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Enigmas & puzzles

By Ian Stewart   August 2006

Desperately daubing dominoes

Sanguimenta was sitting at the kitchen table with a box of dominoes and four tubes of paint—red, yellow, green, and blue.

“Not often I see you relaxing,” said her sister Nonsequita.

“Relaxing? I’m not relaxing! I’m doing some research on the four-colour theorem!”

“What’s that?”

“Any map on a flat sheet of paper can be coloured, using at most four colours, so that adjacent countries have different colours,” said Sanguimenta. “The countries can be any shape you like. It was first proposed in 1852 but remained unproved until 1976. It’s easy to see that four colours are necessary by using curved boundaries. But I’ve been wondering what happens if every country is shaped like a domino.”

“A domino is just a rectangle, right?”

“Yes. With the long side twice the length of the short side. You can make ‘domino maps’ by laying dominoes of the same size out flat. I was wondering whether any domino map actually needs four colours.”

“And what did you decide?”

Sanguimenta picked up six painted dominoes—two yellow, two red, one green and one blue. They were still a bit wet and the paint got all over her hands and the table, but she seemed not to notice.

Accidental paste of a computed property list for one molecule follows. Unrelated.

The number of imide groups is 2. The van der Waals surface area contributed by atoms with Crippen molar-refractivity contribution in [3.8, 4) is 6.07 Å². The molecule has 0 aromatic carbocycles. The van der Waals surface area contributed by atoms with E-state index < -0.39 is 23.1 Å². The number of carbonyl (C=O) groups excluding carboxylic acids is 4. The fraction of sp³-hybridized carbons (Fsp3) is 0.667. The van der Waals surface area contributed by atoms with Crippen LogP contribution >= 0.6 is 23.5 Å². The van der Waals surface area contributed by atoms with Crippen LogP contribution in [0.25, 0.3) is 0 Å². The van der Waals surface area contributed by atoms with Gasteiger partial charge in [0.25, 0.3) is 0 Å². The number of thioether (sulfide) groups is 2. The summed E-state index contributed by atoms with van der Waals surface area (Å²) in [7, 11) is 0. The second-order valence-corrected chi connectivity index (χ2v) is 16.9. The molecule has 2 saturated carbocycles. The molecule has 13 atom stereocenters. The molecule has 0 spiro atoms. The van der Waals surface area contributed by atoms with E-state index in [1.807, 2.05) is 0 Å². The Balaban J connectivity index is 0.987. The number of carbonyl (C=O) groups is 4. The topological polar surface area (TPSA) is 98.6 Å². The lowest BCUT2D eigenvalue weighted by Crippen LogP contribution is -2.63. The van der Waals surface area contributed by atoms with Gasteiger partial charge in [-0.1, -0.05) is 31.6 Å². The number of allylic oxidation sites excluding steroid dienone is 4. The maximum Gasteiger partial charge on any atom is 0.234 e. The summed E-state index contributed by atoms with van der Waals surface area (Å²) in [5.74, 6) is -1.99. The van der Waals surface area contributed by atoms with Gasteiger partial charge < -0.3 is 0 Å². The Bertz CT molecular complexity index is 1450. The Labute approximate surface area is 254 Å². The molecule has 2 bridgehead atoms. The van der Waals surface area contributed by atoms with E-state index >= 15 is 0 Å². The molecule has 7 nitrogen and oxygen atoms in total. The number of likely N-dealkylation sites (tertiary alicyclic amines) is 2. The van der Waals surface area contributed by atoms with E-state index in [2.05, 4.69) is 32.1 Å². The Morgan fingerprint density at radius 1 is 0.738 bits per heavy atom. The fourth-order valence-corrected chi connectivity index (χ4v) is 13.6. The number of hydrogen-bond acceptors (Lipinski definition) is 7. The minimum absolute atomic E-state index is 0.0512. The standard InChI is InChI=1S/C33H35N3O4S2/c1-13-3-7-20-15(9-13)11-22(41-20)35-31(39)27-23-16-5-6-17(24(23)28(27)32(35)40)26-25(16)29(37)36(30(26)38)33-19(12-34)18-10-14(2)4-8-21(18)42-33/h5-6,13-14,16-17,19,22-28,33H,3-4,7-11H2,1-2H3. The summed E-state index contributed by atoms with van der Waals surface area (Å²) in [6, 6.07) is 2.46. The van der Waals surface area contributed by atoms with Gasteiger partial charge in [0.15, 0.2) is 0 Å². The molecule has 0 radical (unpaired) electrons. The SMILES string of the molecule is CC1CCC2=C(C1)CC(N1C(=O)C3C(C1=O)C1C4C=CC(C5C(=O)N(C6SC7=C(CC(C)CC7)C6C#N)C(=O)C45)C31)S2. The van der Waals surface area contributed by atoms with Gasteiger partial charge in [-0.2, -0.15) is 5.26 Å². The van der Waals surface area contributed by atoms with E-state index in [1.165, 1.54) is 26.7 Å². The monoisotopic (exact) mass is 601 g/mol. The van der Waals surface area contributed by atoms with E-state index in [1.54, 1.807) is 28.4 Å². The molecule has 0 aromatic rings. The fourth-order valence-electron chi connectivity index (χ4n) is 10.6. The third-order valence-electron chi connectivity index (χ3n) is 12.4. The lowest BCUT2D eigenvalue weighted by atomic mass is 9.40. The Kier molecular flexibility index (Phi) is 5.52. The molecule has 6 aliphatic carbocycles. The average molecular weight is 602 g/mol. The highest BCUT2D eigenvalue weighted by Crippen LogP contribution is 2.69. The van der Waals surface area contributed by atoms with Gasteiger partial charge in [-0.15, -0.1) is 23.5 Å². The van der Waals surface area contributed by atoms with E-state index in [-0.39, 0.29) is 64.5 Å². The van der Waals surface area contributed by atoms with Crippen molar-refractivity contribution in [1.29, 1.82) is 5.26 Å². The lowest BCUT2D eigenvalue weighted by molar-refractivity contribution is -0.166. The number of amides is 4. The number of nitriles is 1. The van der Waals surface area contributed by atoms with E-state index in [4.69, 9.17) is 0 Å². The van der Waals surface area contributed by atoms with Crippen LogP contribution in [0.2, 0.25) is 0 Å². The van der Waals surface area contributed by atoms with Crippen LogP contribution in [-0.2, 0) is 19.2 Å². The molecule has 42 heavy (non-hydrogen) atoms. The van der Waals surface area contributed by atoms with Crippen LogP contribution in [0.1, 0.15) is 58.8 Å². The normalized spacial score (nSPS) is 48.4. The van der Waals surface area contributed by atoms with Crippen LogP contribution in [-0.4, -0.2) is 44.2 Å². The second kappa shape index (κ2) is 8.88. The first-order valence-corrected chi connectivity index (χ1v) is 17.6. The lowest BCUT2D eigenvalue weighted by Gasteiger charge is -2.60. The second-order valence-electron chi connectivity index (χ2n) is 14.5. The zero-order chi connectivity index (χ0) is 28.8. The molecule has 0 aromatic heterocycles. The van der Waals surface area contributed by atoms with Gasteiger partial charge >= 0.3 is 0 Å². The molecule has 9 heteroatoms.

“If I take these six dominoes and arrange them like this,” she said, “then you can see that no two adjacent dominoes have the same colour. But you can also prove that it’s impossible to colour the same map with only three colours.”

What does Sanguimenta’s map look like?

Scroll down for the answer

The answer

The map looks like this
(or similar to it).

Here’s why it can’t be done with three colours. If domino one is the first colour, then two must be different. So three and four must both be the third colour—but that would mean both five and six have to be the first colour.

The winner was I Crann from London

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